(I can’t believe Taylor watched the video of the injury. I don’t have the stomach.)
Taylor and all-world DT Gerald McCoy teamed up last season to form a potent tandem on the defensive interior. With McCoy destined for a high spot in the NFL draft, the plan was for Taylor to take over as the foundation of OU’s 4-3 D this season.
That was the plan before New Year’s Eve, that is. Now, Taylor’s injury in the Sun Bowl makes defensive tackle one of the single greatest areas of concern for the Sooners this year.
Taylor still plans to play this fall, and he’s already going through drills. Still, anyone who expects him to be a force up front should try to imagine what it would be like trying to play football after having your foot re-attached.
The uncertainty puts the onus on touted sophomore Jamarkus McFarland to grow up quickly. McFarland occasionally made it on the field during his freshman year to spell Taylor and McCoy. Even though he was projected to start, the need for the talented lineman to step up his game has taken on greater importance.
Assuming Taylor can’t go full bore on Sept. 4, look for big sophomore Casey Walker to get the starting nod next to McFarland. Walker brings plenty of girth but far less production to the table. Muskogee’s own Stacy McGee also should see time in the tackle rotation.
Taylor’s injury probably would have left the coaching staff far more anxious had stud defensive end Jeremy Beal opted for the NFL draft in the spring.
Beal is entering his third year as a starter and could be in line for a huge campaign if he continues on his present trajectory. Last season saw his sacks, tackles and stops for loss all increase from ’08, and he did so playing one fewer game.
Of course, the loss McCoy looms large over Beal as well. With McCoy out of the picture, Beal will be the one commanding the opposing offenses’ attention. It could be the case that even if his play improves, Beal’s stats will decline.
Big Frank Alexander returns for another season as Beal’s bookend. As evidenced in the Bedlam game two seasons ago, Alexander can change games coming off the edge.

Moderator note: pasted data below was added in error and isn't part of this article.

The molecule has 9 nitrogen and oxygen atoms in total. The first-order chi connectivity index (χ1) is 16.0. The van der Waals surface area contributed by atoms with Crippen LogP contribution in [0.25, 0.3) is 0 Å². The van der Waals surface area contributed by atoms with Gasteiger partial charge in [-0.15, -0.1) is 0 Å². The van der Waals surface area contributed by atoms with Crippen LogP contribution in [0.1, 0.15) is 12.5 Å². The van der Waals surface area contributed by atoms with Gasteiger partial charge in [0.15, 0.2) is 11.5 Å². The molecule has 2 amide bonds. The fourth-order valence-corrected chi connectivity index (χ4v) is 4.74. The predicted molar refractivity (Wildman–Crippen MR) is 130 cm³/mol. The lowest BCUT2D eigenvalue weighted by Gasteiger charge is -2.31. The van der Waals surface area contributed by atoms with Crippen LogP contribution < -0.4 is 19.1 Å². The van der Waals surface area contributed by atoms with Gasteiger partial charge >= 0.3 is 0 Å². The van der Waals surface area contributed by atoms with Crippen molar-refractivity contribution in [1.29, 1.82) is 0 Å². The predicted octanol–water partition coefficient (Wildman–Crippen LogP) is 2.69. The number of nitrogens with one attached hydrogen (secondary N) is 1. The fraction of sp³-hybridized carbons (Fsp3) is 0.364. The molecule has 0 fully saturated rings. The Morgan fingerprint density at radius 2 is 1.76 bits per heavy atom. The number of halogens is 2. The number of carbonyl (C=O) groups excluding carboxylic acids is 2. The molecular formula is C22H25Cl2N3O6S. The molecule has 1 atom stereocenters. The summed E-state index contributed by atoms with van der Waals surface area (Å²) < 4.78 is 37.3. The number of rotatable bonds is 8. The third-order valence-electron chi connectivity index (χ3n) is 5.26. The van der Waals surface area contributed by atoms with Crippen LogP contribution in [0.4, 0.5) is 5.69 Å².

However, the mammoth Louisianan suffered through somewhat of a sophomore slump in 2009. Although Alexander appears to have the physical tools to be a high draft pick, he’ll need to start showing more consistency if he wants to capitalize on his raw ability.
A host of talented youngsters are waiting in the wings should give Alexander reason to stay sharp.
Sophomore David King filled in capably in spot duty last year, including some solid play in the bowl game. A favorite of the coaching staff, look for King to see his fair share of snaps this year.
The outlook for King’s touted classmate R.J. Washington is far less clear.
Considered one of the jewels of the 2008 recruiting class, Washington has yet to live up to billing. The OU coaches haven’t given much indication he’ll see much time in the rotation. In fact, the latest depth chart lists Justin Chaisson ahead of Washington, and Chaisson supposedly shifted to tackle in the spring. (Oh, and no one even knows if Chaisson will ever play at OU again.)
At this point, it seems like Washington’s spot on the DE totem pole can’t be dismissed as a mere motivational ploy.
A beast like Gerald McCoy only comes around every so often, and a big-time defensive tackle in that mold makes everything easier for his teammates. There’s no one on the Sooners’ roster who can replace McCoy’s presence in the middle. The uncertainty surrounding Taylor just magnifies that loss.
So, OU fans shouldn’t expect the front four to dominate opponents in the same fashion as last season. The bright side, however, is that the defensive ends are experienced all-around performers.
OU should make out alright if the guys on the interior can just stand their ground. This season, that should be good enough.